Kirk Douglas at the Oscars: you dont need a script when you're 94

"Oh my, oh my God. Oh wow really, really, really, really, really, truly wow. I know there's a lot of people that said a lotta real, real nice things to me for several months now, but I'm just shaking in my boots here!" Melissa Leo, who lost the Best Actress Award two years ago to Kate Winslet, was "kind of speechless" as she accepted her Oscar for Best Supporting Actress from presenter Kirk Douglas, but not speechless enough for the TV censor's "off" switch when she exclaimed, "When I watched Kate two years ago, it looked so [EXPLETIVE DELETED] nice!" Backstage, she apologized: "I had no idea. Those words, I apologize to anyone that they offend. There's a great deal of the English language that is in my vernacular."
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Kirk Douglas with Melissa Leo after Leo won Best Supporting Actress during the 83rd Annual Academy Awards.
Kirk Douglas with Melissa Leo after Leo won Best Supporting Actress during the 83rd Annual Academy Awards.

(CBS) - The 83rd annual Academy Awards were determined to be young, hip and paced within an inch of its life. Good thing no one told that to Hollywood legend Kirk Douglas, who stole the show while presenting the award for best supporting actress to Melissa Leo.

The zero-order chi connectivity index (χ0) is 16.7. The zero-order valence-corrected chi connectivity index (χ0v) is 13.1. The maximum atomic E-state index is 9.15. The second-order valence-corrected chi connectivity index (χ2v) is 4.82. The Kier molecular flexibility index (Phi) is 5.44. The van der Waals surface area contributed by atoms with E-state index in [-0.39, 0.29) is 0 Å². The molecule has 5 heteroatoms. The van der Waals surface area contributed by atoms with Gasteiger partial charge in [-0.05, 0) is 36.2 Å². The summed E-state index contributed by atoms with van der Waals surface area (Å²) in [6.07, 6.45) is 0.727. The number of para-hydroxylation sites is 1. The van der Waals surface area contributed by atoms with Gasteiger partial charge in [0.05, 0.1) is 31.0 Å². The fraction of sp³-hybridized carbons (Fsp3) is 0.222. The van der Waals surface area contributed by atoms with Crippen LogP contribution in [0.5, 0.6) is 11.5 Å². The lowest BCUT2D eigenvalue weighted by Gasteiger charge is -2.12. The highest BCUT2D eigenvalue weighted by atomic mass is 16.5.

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The 94-year-old actor swaggered on-stage with the help of a cane and proceeding to hold the spotlight with off-the-cuffs jokes and obvious pleasure. Oscar host Anne Hathaway was Douglas' first target when he asked the beautiful starlet, "Where were you when I was making pictures?"

Douglas disregarded what little script there was by joking with members of the audience. While obviously playing for humor, Douglas called out Hugh Jackman for laughing in the front row. "I don't know why everyone from Australia thinks they're funny," he told the crowd. "Colin Firth isn't laughing. He's British."

As a movie icon, Kirk Douglas can certainly get away with it. In a career spanning over 60 years, Douglas has been in classics like "Spartacus," "20,000 Leagues Under the Sea" and "Lonely Are the Brave." The American Film Institute considers him the 17th greatest male actor in cinema. He has been nominated for four Oscars, but has never won.

Maybe that's why he took his time on stage last night. With the envelope in his hand and all eyes on him, Douglas worked the moment for every second. "You know..." He said numerous times before opening this ballot. The crowd was loving it, and so was he. Who needs a script anyway when you've got the spotlight?